With self-government in the air, pandemic restrictions over and personnel changes on the horizon, Nunavut Tunngavik Inc. is in a state of change.

The organization met last week in Rankin Inlet for its annual general meeting.

“Although we were able to get through the business that’s required in an AGM, I think there were moments of pause and reflection,” said Aluki Kotierk, president of NTI.

The meeting opened with a moment of silence for Raymond Ningeocheak, who played a large role with NTI through the years and recently passed. Later in the week during the community feast, NTI honoured vice-president James Eetoolook for his lifelong contributions to Inuit, as he has indicated he won’t be running again in the December election.

“I feel like there’s going to be a big shift Dec. 12, where James Eetoolook, who has been a constant fixture of NTI, will no longer be there,” said Kotierk.

She called him “instrumental in so many different areas” but especially on the environmental and wildlife front, including cleaning up DEW Line sites and advocating for Inuit to be able to sell and export narwhal tusks outside of Canada.

Kotierk also spoke on the sometimes rocky relationship between NTI and the GN.

“There certainly are areas where there’s been challenges in seeing eye to eye,” she said.

Work continues for NTI on pursuing self-government, but in the meantime, the organization has committed to a Nunavut Partnership Committee with the GN formalizing how the two organizations will work together.

The NTI board also passed a resolution calling on all levels of government to implement the United Nations Declaration on the Rights of Indigenous Peoples, plus resolutions on making sure the health system is available in Inuktut and another on addressing poverty.

After the pandemic restrictions, Kotierk was especially happy to hold the community feast, where hundreds of community members joined in on a bevy of traditional food and connections.

“It felt like such a thrill to be here in Rankin Inlet, being able to have a face-to-face feast and having our meeting face to face,” she said.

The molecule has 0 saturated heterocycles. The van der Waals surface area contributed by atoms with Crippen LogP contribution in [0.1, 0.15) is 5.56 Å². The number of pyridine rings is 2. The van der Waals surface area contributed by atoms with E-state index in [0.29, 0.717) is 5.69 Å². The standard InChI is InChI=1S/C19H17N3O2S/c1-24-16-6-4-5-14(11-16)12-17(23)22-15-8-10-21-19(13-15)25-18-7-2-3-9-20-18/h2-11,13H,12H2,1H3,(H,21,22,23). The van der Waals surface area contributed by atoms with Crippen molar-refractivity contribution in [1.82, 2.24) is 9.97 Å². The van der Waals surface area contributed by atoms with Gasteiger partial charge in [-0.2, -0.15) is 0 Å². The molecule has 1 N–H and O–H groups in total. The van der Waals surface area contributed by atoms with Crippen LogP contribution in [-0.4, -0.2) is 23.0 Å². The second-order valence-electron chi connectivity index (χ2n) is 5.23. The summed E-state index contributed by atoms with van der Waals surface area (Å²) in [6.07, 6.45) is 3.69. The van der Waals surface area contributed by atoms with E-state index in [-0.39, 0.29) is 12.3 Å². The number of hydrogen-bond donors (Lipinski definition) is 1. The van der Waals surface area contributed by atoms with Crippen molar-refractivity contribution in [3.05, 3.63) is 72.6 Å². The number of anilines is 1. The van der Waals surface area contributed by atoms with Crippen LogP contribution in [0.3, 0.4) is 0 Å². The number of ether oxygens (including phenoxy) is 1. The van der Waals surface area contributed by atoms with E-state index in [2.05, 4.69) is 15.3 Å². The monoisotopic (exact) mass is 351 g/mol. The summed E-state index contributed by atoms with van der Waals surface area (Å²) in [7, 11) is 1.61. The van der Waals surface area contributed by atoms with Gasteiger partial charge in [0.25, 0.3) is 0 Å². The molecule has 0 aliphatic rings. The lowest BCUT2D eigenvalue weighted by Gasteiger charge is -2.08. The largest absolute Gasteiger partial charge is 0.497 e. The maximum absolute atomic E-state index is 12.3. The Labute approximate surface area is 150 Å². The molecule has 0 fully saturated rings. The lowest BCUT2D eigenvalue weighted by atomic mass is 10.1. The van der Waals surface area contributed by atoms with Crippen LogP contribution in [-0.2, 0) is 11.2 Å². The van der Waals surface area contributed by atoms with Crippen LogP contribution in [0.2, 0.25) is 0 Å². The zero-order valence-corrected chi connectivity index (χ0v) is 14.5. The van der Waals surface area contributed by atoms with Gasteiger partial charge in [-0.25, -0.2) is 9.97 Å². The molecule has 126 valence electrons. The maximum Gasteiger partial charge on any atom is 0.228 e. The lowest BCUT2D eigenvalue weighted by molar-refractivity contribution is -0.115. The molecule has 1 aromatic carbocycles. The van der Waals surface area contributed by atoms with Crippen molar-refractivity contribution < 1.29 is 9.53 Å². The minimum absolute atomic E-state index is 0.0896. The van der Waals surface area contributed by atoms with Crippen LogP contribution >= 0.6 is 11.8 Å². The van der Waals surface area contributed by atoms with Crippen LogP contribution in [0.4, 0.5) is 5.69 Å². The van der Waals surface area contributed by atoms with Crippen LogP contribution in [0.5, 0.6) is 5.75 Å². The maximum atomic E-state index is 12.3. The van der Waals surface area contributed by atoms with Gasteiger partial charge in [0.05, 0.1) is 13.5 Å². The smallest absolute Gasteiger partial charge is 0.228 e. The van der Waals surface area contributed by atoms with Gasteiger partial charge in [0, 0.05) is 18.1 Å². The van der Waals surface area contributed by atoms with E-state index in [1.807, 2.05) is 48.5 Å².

ᓇᖕᒥᓂᖅᓱᕐᓂᕐᒥ−ᒐᕙᒪᐅᔪᒥ ᐅᖃᐅᓯᐅᓂᖓᓂ, ᐊᒥᓱᓄᑦ ᖃᓂᒻᒪᓐᓇᐅᔪᒥ ᑭᒡᓕᖃᖅᑎᑕᐅᓂᐅᔪᓂ ᖄᖏᕐᓂᖓᓂ ᐊᒻᒪ ᓇᖕᒥᓂᖅ ᐊᓯᔾᔨᕐᓂᐅᔪᓂ ᓴᖅᑭᔮᖅᑐᒥ, ᓄᓇᕗᒻᒥ ᑐᙵᕕᒃᑯᑦ ᖃᓄᐃᓕᖓᓂᖃᖅᐳᖅ ᐊᓯᔾᔨᕐᓂᐅᔪᒥ.

ᑲᑐᔾᔨᖃᑎᒌᖑᔪᑦ ᑲᑎᒪᓚᐅᖅᐳᑦ ᐱᓇᓱᐊᕈᓯᐅᓚᐅᖅᑐᒥ ᑲᖏᖅᖠᓂᕐᒥ ᐊᕐᕌᒍᑕᒫᒥ ᑕᒪᐃᑎᒍᑦ ᑲᑎᒪᓂᐅᔪᒧᑦ.

“ᐱᔭᕇᕈᓐᓇᓚᐅᕋᓗᐊᖅᑎᓪᓗᑕ ᐱᓕᕆᐊᒃᓴᐅᔪᓂ ᐱᔭᕆᐊᖃᖅᑐᓂ ᐊᕐᕌᒍᑕᒫᒥ ᑲᑎᒪᓂᐅᔪᒥ, ᐃᓱᒪᕗᖓ ᓄᖅᑲᓚᐅᑲᕐᓂᖃᓚᐅᑲᓚᐅᕐᓂᖓᓂ ᐊᒻᒪ ᐃᖅᑲᐅᒪᓂᕐᒧᑦ,” ᐅᖃᓚᐅᖅᐳᖅ ᐊᓗᑭ ᑰᑦᑎᖅ, ᐊᖓᒧᖅᑳᖑᔪᖅ ᓄᓇᕗᒻᒥ ᑐᙵᕕᒃᑯᓐᓄᑦ.

ᑲᑎᒪᓂᖅ ᒪᑐᐃᓚᐅᖅᐳᖅ ᓂᐱᖃᙱᓚᐅᑲᖕᓂᐅᔪᒥ ᕋᐃᒪᓐ ᓂᖏᐅᑦᓯᐊᕐᒧᑦ, ᐱᓕᕆᓂᖃᕐᔪᐊᓚᐅᖅᑐᒥ ᓄᓇᕗᒻᒥ ᑐᙵᕕᒃᑯᓐᓄᑦ ᐊᕐᕌᒍᒐᓴᓄᑦ ᐊᒻᒪ ᒫᓐᓇᓕᓴᐅᔪᒥ ᐃᓅᔪᓐᓃᓚᐅᖅᑐᒥ. ᑭᖑᓂᐊᒍᑦ ᐱᓇᓱᐊᕈᓯᐅᔪᒥ ᓄᓇᓕᖕᓂ ᓂᕆᕕᒡᔪᐊᕐᓂᐅᔪᒥ, ᓄᓇᕗᒻᒥ ᑐᙵᕕᒃᑯᑦ ᐅᐱᒍᓱᓚᐅᖅᐳᑦ ᐊᖓᔪᖅᑳᑉ−ᑐᒡᓕᖓᓂ ᔭᐃᒥᓯ ᐃᑦᑐᓗᖕᒥ ᐃᓅᓯᓕᒫᖓᓂ ᐃᑲᔪᖅᓱᐃᓂᖓᓂ ᐃᓄᖕᓄᑦ, ᓇᓗᓇᐃᖅᓯᓚᐅᕐᒪᑦ ᓂᕈᐊᒐᒃᓴᐅᒃᑲᓐᓂᔾᔮᕈᓐᓃᕐᓂᖓᓂ ᑎᓯᐱᕆᒥ ᓂᕈᐊᕐᓂᐅᔪᒥ.

“ᐊᖏᔪᒥ ᓴᖑᓂᖃᕐᔪᐊᕐᓂᐊᕐᓂᖓᓂ ᑎᓯᐱᕆ 12−ᒥ, ᔭᐃᒥᓯ ᐃᑦᑐᓗᒃ, ᑕᐃᑲᓃᖏᓐᓇᖅᓯᒪᓪᓗᓂᓄᓇᕗᒻᒥ ᑐᙵᕕᒃᑯᓐᓄᑦ, ᑕᐃᑲᓃᔾᔮᕈᓐᓃᕐᒪᑦ,” ᐅᖃᓚᐅᖅᐳᖅ ᑰᑦᑎᖅ.

ᑕᐃᓚᐅᖅᐸᖓ “ᐱᓕᕆᓂᖃᕐᔪᐊᖅᐳᖅ ᐊᒥᓱᓂ ᐊᔾᔨᒌᙱᑦᑐᓂ ᐃᓂᐅᔪᓂ” ᑭᓯᐊᓂ ᐱᓗᐊᖅᑐᒥ ᐊᕙᑎᓕᕆᓂᕐᒧᑦ ᐊᒻᒪ ᐆᒪᔪᓄᑦ ᓯᕗᓂᐊᓃᑦᑐᓄᑦ, ᐃᓚᖃᖅᑐᒥ ᓴᓗᒻᒪᖅᓴᐃᓂᕐᒥ ᑑᓛᐃᓐᓂ ᐃᓂᐅᔪᓂ ᐊᒻᒪ ᐃᑲᔪᖅᓱᐃᓂᕐᒧᑦ ᐃᓄᖕᓂ ᓂᐅᕕᐊᒃᓴᖃᕈᓐᓇᕐᓂᕐᒧᑦ ᐊᒻᒪ ᐊᐅᓪᓚᖅᑎᑦᑎᓂᕐᒧᑦ ᐊᓪᓚᙳᐊᑦ ᑑᒑᖏᓐᓂ ᑲᓇᑕᐅᑉ ᓯᓚᑖᓄᑦ.

ᑰᑦᑎᖅ ᐅᖃᓪᓚᓚᐅᕆᕗᖅ ᐃᓛᓐᓂᒃᑯᑦ ᐊᑲᐅᙱᑦᑐᒥ ᐱᓕᕆᖃᑎᖃᕐᓂᐅᔪᒥ ᐅᑯᓇᓂ ᓄᓇᕗᒻᒥ ᑐᙵᕕᒃᑯᓐᓂᑦ ᐊᒻᒪ ᓄᓇᕗᒻᒥ ᒐᕙᒪᒃᑯᓐᓂ.

“ᐃᓂᐅᔪᓂ ᐊᒃᓱᕈᕐᓇᕐᓂᖃᕐᔪᐊᖅᓯᒪᕗᖅ ᐊᖏᖃᑎᒌᖕᓂᐅᔪᒥ,” ᐅᖃᓚᐅᖅᐳᖅ.

ᐱᓕᕆᐊᒃᓴᑦ ᑲᔪᓰᓐᓇᖅᐳᑦ ᓄᓇᕗᒻᒥ ᑐᙵᕕᒃᑯᓐᓄᑦ ᐱᓇᓱᐊᕐᓂᕐᒥ ᓇᖕᒥᓂᖅᓱᕐᓂᕐᒥ, ᑭᓯᐊᓂ ᒫᓐᓇᐅᔪᒥ, ᑲᑐᔾᔨᖃᑎᒌᖑᔪᑦ ᐊᖏᖅᓯᒪᓂᖃᖅᐳᑦ ᓄᓇᕗᒻᒥ ᐱᓕᕆᖃᑎᖃᕐᓂᐅᔪᒥ ᑲᑎᒪᔨᕋᓛᖑᔪᒥ ᓄᓇᕗᒻᒥ ᒐᕙᒪᒃᑯᑦ ᐋᖅᑭᒃᓱᐃᓪᓚᕆᒡᓗᑎᒃ ᖃᓄᖅ ᒪᕐᕉᔪᑦ ᑲᑐᔾᔨᖃᑎᒌᖑᔪᑦ ᐱᓕᕆᖃᑎᒌᖕᓂᐊᕐᓂᖏᓐᓂ.

ᓄᓇᕗᒻᒥ ᑐᙵᕕᒃᑯᑦ ᑲᑎᒪᔨᖏᑦ ᐊᓂᒍᐃᓚᐅᖅᐳᑦ ᐱᖁᔨᕗᖔᕈᑎᒥᒃ ᖃᐃᖁᔨᓂᐅᔪᒥ ᑕᒪᒃᑭᓂ ᑭᒡᓕᐅᔪᓂ ᒐᕙᒪᐅᔪᓂ ᐊᑐᓕᖅᑎᑦᑎᓂᖏᓐᓂ ᑯᐃᓐ ᓄᓇᖁᑎᖏᓐᓂ ᐅᖃᖅᑕᐅᓂᐅᔪᒥ ᐱᔪᓐᓇᕐᓂᐅᔪᓄᑦ ᓄᓇᖃᖅᑳᖅᓯᒪᔪᓄᑦ ᐃᓄᖕᓄᑦ, ᐊᒻᒪ ᐱᖁᔨᕗᖔᕈᑎᐅᔪᓂ ᓇᓗᓇᐃᖅᓯᓂᕐᒥ ᐋᓐᓂᐊᖃᕐᓇᙱᑦᑐᓕᕆᓂᕐᒧᑦ ᐱᓕᕆᔾᔪᓯᖓ ᐊᑐᐃᓐᓇᐅᓂᖓᓂ ᐃᓄᒃᑐᑦ ᐊᒻᒪ ᐊᓯᖓᓂ ᑭᐅᓂᐅᔪᒥ ᐊᔪᖅᓴᕐᓂᕐᒥ.

ᐊᒥᓱᓄᑦ ᖃᓂᒻᒪᓐᓇᐅᔪᒥ ᑭᒡᓕᐅᔪᑦ ᖄᖏᖅᑎᓪᓗᒍ, ᑰᑦᑎᖅ ᖁᕕᐊᓱᓗᐊᓚᐅᖅᐳᖅ ᐱᓕᕆᓂᖓᓂ ᓄᓇᓕᖕᓂ ᓂᕆᕕᒡᔪᐊᖅᑎᑦᑎᓂᐅᔪᒥ, ᕼᐊᓐᓇᓚᖏᓐᓂ ᓄᓇᓕᖕᒥᐅᑕᓂ ᐃᓚᐅᖃᑕᐅᓪᓗᑎᒃ ᐊᔾᔨᒌᙱᕈᓘᔭᖅᑐᓂ ᐱᖅᑯᓯᑐᖃᖅᑎᒍᑦ ᓂᕿᓂᑦ ᐊᒻᒪ ᑲᑎᖃᑎᖃᕐᓂᐅᔪᓂ.

“ᖁᕕᐊᓇᕐᔪᐊᓚᐅᖅᐳᖅ ᐅᕙᓃᓐᓂᕐᒥ ᑲᖏᖅᖠᓂᕐᒥ, ᓵᙵᖃᑦᑕᐅᑎᓂᕐᒥ ᓂᕆᕕᒡᔪᐊᕐᓂᖃᕐᓂᕐᒥ ᐊᒻᒪ ᑲᑎᒪᓂᕐᓂ ᓵᙵᖃᑦᑕᐅᑎᓪᓗᑕ,” ᐅᖃᓚᐅᖅᐳᖅ.

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